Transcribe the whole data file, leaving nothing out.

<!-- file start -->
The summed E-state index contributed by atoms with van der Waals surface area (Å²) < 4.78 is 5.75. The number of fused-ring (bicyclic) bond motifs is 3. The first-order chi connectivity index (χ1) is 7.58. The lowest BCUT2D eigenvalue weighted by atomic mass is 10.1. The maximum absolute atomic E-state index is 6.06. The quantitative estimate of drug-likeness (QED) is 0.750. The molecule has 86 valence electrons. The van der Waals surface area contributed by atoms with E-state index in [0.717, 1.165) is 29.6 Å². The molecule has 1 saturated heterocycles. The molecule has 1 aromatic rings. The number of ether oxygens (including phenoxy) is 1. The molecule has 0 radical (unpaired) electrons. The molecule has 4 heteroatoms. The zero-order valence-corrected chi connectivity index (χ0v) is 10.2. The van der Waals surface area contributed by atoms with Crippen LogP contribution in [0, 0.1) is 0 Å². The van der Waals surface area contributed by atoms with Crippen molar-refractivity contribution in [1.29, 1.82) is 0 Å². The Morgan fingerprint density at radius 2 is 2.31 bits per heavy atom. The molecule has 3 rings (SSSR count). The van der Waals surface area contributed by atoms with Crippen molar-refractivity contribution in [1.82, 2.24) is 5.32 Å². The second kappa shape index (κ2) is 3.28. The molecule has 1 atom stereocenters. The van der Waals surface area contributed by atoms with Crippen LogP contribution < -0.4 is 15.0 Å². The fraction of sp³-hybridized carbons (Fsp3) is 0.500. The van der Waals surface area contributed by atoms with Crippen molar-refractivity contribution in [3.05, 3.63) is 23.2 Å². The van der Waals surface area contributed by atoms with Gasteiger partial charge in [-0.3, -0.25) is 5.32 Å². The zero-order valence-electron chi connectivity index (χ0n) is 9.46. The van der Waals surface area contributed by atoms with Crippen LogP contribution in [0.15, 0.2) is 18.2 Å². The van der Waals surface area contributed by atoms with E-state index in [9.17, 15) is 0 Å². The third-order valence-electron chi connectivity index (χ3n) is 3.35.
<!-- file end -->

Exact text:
The summed E-state index contributed by atoms with van der Waals surface area (Å²) < 4.78 is 5.75. The number of fused-ring (bicyclic) bond motifs is 3. The first-order chi connectivity index (χ1) is 7.58. The lowest BCUT2D eigenvalue weighted by atomic mass is 10.1. The maximum absolute atomic E-state index is 6.06. The quantitative estimate of drug-likeness (QED) is 0.750. The molecule has 86 valence electrons. The van der Waals surface area contributed by atoms with E-state index in [0.717, 1.165) is 29.6 Å². The molecule has 1 saturated heterocycles. The molecule has 1 aromatic rings. The number of ether oxygens (including phenoxy) is 1. The molecule has 0 radical (unpaired) electrons. The molecule has 4 heteroatoms. The zero-order valence-corrected chi connectivity index (χ0v) is 10.2. The van der Waals surface area contributed by atoms with Crippen LogP contribution in [0, 0.1) is 0 Å². The van der Waals surface area contributed by atoms with Crippen molar-refractivity contribution in [1.29, 1.82) is 0 Å². The Morgan fingerprint density at radius 2 is 2.31 bits per heavy atom. The molecule has 3 rings (SSSR count). The van der Waals surface area contributed by atoms with Crippen molar-refractivity contribution in [1.82, 2.24) is 5.32 Å². The second kappa shape index (κ2) is 3.28. The molecule has 1 atom stereocenters. The van der Waals surface area contributed by atoms with Crippen LogP contribution < -0.4 is 15.0 Å². The fraction of sp³-hybridized carbons (Fsp3) is 0.500. The van der Waals surface area contributed by atoms with Crippen molar-refractivity contribution in [3.05, 3.63) is 23.2 Å². The van der Waals surface area contributed by atoms with Gasteiger partial charge in [-0.3, -0.25) is 5.32 Å². The zero-order valence-electron chi connectivity index (χ0n) is 9.46. The van der Waals surface area contributed by atoms with Crippen LogP contribution in [0.15, 0.2) is 18.2 Å². The van der Waals surface area contributed by atoms with E-state index in [9.17, 15) is 0 Å². The third-order valence-electron chi connectivity index (χ3n) is 3.35.